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Fired high school coach says he's 'scapegoat' over antisemitic slurs during game

Brian Williams, the high school girls basketball coach fired after antisemitic slurs were hurled toward Jewish opponents, says he's a "scapegoat."

A high school girls basketball coach was fired after antisemitic slurs were hurled while he was coaching against a Jewish school.

Bryan Williams was coaching Roosevelt High School in Yonkers, N.Y., when a player on his team yelled "Free Palestine" toward an opponent playing for The Leffell School, an investigation found.

Williams, in his third year as the coach, says he's the school's "scapegoat" for what happened.


"It puts me in a bad light and makes people that don't know me think that I'm a monster, or I don't like Jewish people or I can't navigate in a multicultural world and that's a lie. A total lie," Williams told News 12 Westchester.

Williams said he was told he was let go because of "poor management skills," but he says there wasn't much he could do regarding the player's actions.

"I had nothing to do with it. I just coach my team. I can't control what somebody says on the court and most coaches can't," he said.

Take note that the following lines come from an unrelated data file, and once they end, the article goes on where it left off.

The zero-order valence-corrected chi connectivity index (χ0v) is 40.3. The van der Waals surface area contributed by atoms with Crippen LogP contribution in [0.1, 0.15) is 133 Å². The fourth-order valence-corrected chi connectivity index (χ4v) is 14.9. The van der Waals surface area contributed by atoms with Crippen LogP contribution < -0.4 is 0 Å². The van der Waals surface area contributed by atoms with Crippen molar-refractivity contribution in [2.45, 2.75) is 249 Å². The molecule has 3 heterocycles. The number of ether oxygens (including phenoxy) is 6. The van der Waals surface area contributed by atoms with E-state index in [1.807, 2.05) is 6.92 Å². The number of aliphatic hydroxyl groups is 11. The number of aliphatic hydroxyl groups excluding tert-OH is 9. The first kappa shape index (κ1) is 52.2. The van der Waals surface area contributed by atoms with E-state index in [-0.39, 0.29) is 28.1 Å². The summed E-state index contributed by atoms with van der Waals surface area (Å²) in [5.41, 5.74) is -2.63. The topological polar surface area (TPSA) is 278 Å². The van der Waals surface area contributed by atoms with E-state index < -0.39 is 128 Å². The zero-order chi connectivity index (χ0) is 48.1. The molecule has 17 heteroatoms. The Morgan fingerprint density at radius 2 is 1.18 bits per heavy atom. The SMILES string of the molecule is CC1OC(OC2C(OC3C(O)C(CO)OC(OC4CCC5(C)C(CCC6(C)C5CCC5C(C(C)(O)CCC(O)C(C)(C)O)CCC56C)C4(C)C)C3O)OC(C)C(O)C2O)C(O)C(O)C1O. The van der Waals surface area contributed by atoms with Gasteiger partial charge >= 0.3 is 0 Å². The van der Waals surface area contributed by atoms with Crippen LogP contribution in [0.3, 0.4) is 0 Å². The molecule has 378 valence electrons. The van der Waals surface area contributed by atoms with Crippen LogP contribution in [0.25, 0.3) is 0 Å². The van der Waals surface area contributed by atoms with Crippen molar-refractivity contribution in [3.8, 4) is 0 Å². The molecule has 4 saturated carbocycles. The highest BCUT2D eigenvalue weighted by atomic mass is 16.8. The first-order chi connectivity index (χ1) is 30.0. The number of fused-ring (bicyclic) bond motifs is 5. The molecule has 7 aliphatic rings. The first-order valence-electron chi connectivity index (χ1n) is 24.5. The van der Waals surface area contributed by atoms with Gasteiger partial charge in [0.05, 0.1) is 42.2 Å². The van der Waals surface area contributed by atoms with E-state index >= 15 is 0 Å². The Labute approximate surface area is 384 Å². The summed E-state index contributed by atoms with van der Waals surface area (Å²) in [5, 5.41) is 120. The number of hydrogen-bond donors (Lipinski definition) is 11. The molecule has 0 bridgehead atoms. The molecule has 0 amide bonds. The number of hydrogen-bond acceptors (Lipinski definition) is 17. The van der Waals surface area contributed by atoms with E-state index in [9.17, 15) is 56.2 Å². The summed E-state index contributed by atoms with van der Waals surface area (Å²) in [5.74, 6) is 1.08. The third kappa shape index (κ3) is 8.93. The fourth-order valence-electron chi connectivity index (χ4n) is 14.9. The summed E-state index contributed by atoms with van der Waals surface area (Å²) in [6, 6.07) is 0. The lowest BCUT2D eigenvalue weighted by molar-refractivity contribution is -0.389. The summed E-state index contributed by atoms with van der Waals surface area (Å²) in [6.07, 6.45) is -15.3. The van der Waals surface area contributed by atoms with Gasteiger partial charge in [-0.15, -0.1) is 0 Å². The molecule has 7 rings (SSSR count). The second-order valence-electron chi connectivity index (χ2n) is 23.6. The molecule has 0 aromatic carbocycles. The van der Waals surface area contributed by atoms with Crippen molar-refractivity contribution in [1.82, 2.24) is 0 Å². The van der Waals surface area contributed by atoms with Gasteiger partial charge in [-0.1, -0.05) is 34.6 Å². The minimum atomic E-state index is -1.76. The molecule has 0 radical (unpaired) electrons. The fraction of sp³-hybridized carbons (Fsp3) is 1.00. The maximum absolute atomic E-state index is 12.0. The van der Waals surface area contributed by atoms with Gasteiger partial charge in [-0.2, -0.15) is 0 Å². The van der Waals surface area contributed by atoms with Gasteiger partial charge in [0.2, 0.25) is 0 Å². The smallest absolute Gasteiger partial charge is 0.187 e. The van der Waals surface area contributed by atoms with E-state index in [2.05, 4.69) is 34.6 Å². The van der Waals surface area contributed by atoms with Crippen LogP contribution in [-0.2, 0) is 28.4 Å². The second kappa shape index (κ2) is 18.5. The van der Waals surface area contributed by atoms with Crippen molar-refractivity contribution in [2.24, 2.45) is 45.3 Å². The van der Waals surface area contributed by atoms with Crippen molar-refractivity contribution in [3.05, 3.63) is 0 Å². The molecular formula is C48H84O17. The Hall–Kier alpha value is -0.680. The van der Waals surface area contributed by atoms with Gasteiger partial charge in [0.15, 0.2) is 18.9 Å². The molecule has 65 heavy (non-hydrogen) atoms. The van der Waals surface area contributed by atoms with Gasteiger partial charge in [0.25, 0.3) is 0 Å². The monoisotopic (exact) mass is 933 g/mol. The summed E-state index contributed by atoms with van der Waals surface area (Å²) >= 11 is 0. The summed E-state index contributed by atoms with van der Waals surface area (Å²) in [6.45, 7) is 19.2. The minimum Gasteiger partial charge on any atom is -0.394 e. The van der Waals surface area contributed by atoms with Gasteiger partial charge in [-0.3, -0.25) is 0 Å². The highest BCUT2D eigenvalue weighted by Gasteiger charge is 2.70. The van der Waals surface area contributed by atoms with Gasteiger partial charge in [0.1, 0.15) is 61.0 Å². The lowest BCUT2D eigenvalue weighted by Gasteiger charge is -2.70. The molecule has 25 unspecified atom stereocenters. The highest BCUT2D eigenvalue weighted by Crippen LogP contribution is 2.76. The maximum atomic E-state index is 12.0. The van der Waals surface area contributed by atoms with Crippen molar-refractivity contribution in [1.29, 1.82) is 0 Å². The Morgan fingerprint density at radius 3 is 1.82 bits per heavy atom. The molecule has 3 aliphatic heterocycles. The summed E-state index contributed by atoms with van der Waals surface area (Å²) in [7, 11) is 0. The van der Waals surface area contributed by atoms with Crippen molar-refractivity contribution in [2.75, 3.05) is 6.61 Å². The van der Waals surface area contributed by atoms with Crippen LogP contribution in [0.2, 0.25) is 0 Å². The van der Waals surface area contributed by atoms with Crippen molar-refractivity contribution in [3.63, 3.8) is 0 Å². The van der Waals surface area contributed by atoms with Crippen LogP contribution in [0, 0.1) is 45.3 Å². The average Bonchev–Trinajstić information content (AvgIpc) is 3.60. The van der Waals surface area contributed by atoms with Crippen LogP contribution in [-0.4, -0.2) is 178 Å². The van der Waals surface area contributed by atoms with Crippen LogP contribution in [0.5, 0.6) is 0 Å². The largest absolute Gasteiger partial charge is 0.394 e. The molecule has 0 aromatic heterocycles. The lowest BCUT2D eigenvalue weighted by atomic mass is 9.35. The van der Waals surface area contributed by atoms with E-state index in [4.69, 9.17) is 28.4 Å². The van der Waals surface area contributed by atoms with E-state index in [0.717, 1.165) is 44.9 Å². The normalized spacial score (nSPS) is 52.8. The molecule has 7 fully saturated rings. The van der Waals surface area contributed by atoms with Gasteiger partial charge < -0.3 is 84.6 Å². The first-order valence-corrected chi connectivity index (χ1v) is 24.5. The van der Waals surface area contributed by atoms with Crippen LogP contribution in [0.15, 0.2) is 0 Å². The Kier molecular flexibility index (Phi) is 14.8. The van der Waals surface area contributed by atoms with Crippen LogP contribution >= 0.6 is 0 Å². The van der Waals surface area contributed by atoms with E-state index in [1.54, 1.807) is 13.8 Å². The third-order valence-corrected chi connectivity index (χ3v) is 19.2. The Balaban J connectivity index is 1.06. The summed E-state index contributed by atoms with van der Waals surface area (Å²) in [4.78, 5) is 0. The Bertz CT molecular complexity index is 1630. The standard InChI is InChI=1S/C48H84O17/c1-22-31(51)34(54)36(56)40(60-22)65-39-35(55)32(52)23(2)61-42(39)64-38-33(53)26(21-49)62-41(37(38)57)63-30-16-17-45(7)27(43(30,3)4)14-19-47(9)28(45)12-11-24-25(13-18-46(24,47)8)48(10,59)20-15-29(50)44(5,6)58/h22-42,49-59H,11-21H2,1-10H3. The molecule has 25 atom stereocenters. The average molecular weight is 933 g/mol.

Yonkers interim superintendent Luis Rodriguez said "the fact that the coach was separated from employment with the Yonkers Public School District in no way even infer[s] that he was participating or that he condoned or that he acquiesced to any form of antisemitism."

The game between the two schools Thursday ended in the third quarter after Roosevelt players used antisemitic slurs toward their opponents. Some of those slurs allegedly included "I support Hamas, you f---ing Jew."

Roosevelt players allegedly continued to have words with Leffell players during a timeout, to the point security stepped in and eventually escorted Leffell players off the court. Roosevelt voluntarily forfeited the contest.


According to Leffell player Robin Bosworth, who wrote about the incident in the school newspaper for which she serves as editor-in-chief, the first half was a "somewhat hostile environment, with substantially more jabs and comments thrown at the players on our team than what I have experienced in the past."

Williams said he does not condone such language "at all."

"Players of mine and people that know me know I don't believe in that and never have," Williams, a former correctional officer of nearly 30 years, said.

Bosworth said both teams lined up to shake hands at the premature end of the game.

"Despite our conflicting feelings about his practice, every member of my team acted with respect and class and lined up to shake their hands," she wrote. "However, being forced to shake hands with and say, ‘Good game’ to people who had expressed such hatred did not sit right with me afterwards."

Fox News' Scott Thompson contributed to this report.

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